Marketing outside the box can go a long way toward building a dealership’s customer base.
Take Motorcycle Mall of Belleville, N.J., for example. For the past two years, the dealership has capitalized on the passenger ferry traffic generated by the International Motorcycle Show at the Javits Center in New York City. The New Jersey.-based ferry transports passengers directly to the IMS on the West Side of NYC. And with a majority of show attendees coming from New Jersey, Pennsylvania and parts of New York — the dealership’s target market — it proved to be a prime opportunity to introduce the retailer to thousands of pre-qualified motorcycle and powersports enthusiasts before they even entered the convention center.
So in January, the dealership displayed nearly a dozen 2013 Suzuki motorcycles at the Port Imperial Ferry Terminal in Weehawken, N.J. This year, the dealership added a twist to the promotion by giving away a brand new 2009 Suzuki C50 LE, listed at $7,499. With 15,000-20,000 potential customers all to themselves over three days, Motorcycle Mall and Suzuki had elevated their status among respective competitors.
“We gained sales leads and customers last year, but with the giveaway it was an even more effective way to gain more contact information from tri-state area powersports enthusiasts,” said Rich Gonnello, Motorcycle Mall’s director of marketing and communications.
The dealership promoted the event via its Enewsletter, which has 5,000 subscribers. The New York Waterway’s Enewsletter touted the promotion to another 45,000 subscribers of its own. Throw in an effective social media campaign, and the result was a resounding success again in Year 2 for the multi-line dealership, which also carries Yamaha, Kawasaki, Honda, Aprilia, Vespa, Piaggio, Moto Guzzi, Polaris, Victory, Can-Am, Sea-Doo, Ski-Doo and KYMCO.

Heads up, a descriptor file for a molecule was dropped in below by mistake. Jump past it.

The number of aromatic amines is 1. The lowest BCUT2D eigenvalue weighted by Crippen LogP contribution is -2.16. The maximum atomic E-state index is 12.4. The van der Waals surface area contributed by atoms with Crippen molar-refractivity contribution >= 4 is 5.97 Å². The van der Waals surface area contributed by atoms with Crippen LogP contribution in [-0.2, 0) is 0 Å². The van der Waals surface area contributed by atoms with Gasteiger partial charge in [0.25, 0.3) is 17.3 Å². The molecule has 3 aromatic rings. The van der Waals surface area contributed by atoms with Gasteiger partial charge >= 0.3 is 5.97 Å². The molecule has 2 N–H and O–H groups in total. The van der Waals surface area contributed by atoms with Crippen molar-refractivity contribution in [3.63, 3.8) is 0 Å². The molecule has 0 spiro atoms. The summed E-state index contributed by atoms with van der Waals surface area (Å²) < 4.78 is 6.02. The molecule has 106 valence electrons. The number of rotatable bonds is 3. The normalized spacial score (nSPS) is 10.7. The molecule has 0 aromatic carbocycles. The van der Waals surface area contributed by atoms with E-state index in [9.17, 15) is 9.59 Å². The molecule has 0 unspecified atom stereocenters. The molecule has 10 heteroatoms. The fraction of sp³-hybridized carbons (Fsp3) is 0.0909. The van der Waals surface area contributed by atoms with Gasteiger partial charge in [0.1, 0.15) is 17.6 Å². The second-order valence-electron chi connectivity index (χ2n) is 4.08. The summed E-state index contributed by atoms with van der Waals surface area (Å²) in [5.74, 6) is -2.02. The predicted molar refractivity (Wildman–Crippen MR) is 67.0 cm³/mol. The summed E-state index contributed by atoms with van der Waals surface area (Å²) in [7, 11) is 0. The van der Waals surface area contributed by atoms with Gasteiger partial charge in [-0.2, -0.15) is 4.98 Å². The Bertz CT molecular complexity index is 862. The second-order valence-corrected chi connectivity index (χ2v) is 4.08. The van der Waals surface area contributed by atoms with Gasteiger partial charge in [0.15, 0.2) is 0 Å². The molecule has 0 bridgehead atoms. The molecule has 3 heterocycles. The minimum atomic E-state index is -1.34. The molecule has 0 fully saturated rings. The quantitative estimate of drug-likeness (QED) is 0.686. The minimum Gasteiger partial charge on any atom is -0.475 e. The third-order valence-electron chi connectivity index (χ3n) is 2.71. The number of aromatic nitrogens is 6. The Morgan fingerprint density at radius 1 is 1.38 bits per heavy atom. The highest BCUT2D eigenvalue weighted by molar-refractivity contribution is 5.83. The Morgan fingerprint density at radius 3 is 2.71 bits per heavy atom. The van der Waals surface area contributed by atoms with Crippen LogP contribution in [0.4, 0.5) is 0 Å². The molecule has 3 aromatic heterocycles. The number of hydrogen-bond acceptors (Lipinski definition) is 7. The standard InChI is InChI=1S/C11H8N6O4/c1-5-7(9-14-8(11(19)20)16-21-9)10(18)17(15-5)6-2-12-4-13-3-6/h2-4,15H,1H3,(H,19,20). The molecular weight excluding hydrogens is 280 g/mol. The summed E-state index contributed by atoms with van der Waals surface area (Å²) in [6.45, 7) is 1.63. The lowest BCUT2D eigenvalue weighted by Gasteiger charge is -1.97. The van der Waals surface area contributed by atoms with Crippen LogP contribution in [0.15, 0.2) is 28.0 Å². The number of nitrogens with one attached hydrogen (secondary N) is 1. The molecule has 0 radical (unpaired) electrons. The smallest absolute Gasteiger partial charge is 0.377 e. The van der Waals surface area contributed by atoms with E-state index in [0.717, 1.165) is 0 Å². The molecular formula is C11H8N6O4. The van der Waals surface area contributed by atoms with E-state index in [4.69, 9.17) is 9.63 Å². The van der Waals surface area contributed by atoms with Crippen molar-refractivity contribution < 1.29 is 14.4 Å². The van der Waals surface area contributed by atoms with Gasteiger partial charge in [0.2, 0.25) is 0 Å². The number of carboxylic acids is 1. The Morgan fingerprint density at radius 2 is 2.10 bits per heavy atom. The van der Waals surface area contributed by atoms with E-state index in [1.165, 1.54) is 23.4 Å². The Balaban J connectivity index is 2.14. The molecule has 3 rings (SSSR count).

“I thought of the ferry terminal idea because as a consumer, I always would go to the Ferry Terminal to get to IMS,” Gonnello said. “I put my consumer hat on and said, ‘What else can we do that really moves the needle?’ Where can we be that we could capture pre-qualified consumers? With only 2-3 percent of the population being a motorcycle or powersports owner, that’s very minimal.
“What’s big? The IMS show in New York City. A lot of people use the ferry to get over there. It’s an eight-minute ride to the Javits Center and then you walk a block. People don’t want to pay the tolls and deal with the aggravation of parking and all that stuff. So I approached the Waterway to see if they were interested in doing it. It wasn’t like they had never done anything like this before, but from the conversations I’ve had, this idea was new for them. They were super happy with it last year, so when I called them again and told them Suzuki was interested in doing it again, it was a no-brainer. I heard DSMs from other manufacturers saying what a great idea it was. [Suzuki] helped us out in terms of the co-op, and we went up a notch in terms of giving away a bike.”
The main focus at the event itself is to gather consumer information and as many contacts as possible.
“They’re waiting around for 20 minutes for the ferry, so it’s a perfect setup,” Gonnello said. “We’re grabbing their attention prior to all the confusion when they get to the show. This way, our name doesn’t get lost.”
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Copyright 2013 Powersports Business